One of the primary arguments of the pro-slaughter movement is that the closure of horse slaughter plants in the United States has directly contributed toward increased neglect and abandonment of American horses. A senate report accompanying H.R. 2997 directs the GAO to conduct a study on the current state of horse welfare in America as it relates to the end of the domestic slaughter industry. The study will specifically examine how horse welfare, horse rescue organizations, farm industry income, and overall horse sales, imports and exports have been affected by the slaughterhouse closures.

Results of this study are expected by March of 2010.

Tuesday, November 3, 2009

Alabama "Equine Producers" Anxious to Kill Productions

"Can't Beat Our Meat,.well, NOT YET, anyways."

The Alabama Farmers Federation Equine Producers Division Works to Bring Back Horse Slaughter in USA

Composed of horse "producers" and owners from throughout the state, the Equine Division represents these "producers" on a national, state and local level with committees in more than 40 Alabama counties.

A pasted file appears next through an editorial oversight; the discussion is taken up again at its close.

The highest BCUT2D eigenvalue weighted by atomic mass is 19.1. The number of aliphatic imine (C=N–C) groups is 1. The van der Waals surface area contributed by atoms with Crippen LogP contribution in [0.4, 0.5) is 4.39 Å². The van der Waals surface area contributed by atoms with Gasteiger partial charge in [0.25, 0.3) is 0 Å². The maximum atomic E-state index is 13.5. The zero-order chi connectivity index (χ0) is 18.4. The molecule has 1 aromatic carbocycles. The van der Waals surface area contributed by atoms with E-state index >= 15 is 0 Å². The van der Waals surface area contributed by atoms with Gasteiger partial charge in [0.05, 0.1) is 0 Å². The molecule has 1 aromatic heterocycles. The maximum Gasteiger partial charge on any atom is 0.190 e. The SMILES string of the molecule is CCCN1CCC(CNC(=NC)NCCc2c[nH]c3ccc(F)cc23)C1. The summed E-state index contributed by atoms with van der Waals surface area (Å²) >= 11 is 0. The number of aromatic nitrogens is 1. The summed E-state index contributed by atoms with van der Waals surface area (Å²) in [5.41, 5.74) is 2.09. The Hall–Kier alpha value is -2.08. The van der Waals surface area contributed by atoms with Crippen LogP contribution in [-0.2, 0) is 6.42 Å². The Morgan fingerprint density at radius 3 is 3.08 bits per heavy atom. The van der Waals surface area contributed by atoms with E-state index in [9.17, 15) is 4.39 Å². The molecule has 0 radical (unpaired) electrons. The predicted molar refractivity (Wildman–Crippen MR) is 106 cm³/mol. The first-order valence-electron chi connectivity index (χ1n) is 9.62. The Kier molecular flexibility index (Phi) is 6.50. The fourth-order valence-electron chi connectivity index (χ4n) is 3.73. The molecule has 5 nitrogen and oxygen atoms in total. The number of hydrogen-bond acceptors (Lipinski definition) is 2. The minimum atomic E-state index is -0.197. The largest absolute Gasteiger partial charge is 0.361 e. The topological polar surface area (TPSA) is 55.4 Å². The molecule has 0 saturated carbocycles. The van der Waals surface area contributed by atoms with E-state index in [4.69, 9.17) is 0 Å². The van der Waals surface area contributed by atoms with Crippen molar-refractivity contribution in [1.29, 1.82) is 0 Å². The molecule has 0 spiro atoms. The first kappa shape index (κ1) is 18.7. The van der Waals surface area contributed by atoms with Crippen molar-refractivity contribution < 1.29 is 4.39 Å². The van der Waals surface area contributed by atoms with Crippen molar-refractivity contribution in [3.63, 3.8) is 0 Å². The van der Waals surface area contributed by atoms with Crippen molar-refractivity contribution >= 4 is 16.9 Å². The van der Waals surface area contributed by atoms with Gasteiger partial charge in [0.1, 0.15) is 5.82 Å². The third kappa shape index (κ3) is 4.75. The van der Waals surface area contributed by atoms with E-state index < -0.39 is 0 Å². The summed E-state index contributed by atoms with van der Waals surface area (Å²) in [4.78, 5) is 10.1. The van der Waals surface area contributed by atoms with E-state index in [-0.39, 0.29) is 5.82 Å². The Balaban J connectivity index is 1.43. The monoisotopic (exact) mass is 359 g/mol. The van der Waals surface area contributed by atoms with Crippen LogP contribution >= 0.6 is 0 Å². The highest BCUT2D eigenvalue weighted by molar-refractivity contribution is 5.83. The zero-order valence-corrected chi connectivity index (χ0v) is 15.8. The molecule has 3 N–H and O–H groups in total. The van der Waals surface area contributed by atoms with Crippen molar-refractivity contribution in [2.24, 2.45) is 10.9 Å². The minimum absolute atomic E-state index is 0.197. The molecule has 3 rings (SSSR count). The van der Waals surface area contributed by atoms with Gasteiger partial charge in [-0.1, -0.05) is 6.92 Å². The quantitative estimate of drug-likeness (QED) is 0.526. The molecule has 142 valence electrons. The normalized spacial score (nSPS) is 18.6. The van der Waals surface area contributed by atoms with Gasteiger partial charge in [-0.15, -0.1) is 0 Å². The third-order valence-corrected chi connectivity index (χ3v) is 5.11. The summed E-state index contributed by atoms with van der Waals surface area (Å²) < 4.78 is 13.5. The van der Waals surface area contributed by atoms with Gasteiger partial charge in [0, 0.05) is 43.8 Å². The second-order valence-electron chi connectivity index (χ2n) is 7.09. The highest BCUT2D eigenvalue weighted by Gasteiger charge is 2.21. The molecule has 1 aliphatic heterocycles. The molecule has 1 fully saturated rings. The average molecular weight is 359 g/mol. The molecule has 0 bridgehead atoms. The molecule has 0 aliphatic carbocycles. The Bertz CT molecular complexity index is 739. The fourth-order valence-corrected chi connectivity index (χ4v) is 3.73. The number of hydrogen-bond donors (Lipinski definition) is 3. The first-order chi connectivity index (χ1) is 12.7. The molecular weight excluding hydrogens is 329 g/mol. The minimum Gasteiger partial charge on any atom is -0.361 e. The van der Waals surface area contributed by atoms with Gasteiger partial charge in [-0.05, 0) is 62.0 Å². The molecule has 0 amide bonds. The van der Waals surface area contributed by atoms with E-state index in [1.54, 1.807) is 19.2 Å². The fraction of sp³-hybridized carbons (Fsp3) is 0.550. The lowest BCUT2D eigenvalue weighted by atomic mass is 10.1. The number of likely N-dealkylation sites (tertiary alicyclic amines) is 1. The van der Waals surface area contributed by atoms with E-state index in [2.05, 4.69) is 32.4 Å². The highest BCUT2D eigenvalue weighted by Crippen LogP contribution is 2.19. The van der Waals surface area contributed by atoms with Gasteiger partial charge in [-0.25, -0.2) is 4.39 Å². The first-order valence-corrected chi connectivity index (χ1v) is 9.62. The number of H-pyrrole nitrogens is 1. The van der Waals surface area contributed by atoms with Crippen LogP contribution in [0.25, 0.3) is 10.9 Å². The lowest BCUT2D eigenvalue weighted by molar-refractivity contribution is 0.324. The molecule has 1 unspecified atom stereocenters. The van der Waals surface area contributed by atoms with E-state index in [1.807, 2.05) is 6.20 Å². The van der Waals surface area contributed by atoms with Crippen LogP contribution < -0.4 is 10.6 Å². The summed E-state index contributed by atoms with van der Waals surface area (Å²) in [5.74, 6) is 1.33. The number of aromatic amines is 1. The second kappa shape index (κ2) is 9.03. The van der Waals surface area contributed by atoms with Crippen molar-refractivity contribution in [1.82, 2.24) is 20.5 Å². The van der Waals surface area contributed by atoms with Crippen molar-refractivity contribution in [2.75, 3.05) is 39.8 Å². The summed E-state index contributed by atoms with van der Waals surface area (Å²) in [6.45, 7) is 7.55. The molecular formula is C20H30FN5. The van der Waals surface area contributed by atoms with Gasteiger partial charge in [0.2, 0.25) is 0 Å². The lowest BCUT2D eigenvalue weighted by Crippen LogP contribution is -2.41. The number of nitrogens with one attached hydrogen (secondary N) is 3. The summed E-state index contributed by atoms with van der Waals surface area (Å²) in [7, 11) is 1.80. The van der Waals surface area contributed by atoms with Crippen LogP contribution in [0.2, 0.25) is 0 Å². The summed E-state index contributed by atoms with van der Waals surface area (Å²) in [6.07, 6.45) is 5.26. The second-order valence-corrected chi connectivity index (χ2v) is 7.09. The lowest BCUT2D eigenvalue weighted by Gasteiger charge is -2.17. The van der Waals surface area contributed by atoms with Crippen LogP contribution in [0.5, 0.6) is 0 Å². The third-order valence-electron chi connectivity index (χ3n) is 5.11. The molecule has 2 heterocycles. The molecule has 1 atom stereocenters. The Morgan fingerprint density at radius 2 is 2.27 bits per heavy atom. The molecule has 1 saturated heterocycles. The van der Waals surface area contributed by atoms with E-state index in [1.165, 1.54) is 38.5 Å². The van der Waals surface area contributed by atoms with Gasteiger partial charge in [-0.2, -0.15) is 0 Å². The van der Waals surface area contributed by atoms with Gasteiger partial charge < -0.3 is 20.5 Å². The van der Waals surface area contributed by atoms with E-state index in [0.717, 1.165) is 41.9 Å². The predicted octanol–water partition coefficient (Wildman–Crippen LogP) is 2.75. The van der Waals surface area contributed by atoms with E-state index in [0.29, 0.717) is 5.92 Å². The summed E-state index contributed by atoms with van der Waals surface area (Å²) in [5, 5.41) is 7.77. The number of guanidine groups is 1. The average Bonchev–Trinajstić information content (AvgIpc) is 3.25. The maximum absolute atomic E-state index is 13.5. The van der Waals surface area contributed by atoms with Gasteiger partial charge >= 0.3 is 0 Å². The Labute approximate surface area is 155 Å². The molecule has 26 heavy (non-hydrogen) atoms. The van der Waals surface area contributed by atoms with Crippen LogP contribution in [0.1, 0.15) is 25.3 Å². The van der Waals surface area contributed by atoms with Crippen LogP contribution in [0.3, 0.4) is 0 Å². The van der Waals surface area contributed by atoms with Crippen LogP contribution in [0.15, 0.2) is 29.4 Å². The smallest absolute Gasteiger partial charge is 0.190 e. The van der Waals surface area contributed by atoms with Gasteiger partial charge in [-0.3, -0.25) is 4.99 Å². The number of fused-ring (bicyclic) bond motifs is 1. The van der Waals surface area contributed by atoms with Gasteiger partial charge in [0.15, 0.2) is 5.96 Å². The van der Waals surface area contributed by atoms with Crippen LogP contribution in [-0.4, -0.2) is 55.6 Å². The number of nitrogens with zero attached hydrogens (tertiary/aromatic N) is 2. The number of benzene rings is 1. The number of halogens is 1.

Equine producers and owners who make up these committees come together at the local level and develop policies and program ideas to address their needs and concerns. Those policies are then discussed at the state level and may be transformed into state and national initiatives by the organization

Faces of your "Product" torn from their skulls, hearts still beating, America DOES NOT WANT your "product!"

and something for you to sit and spin on, while you think about that,...greedy ba$T@Rd$;

Click on title above to go to the "Alabama Equine Producers" website (Geeze, they dont even call it "breeding" anymore,...just like slaughter isnt slaughter anymore, the pro-slaughters renamed it "harvesting,"...trying to sanitize the un-necessary evil of horse slaughter ; Talk about "spin!" http://www.alfafarmers.org/commodities/equine.phtml

Monday, November 2, 2009

Another Florida Horse Slaughtered for Meat

November 1, 2009
Horse found slaughtered for meat
The slaughter of a horse in Florida is the latest indication of rising demand for black market horse meat for human consumption, an animal rights advocate said.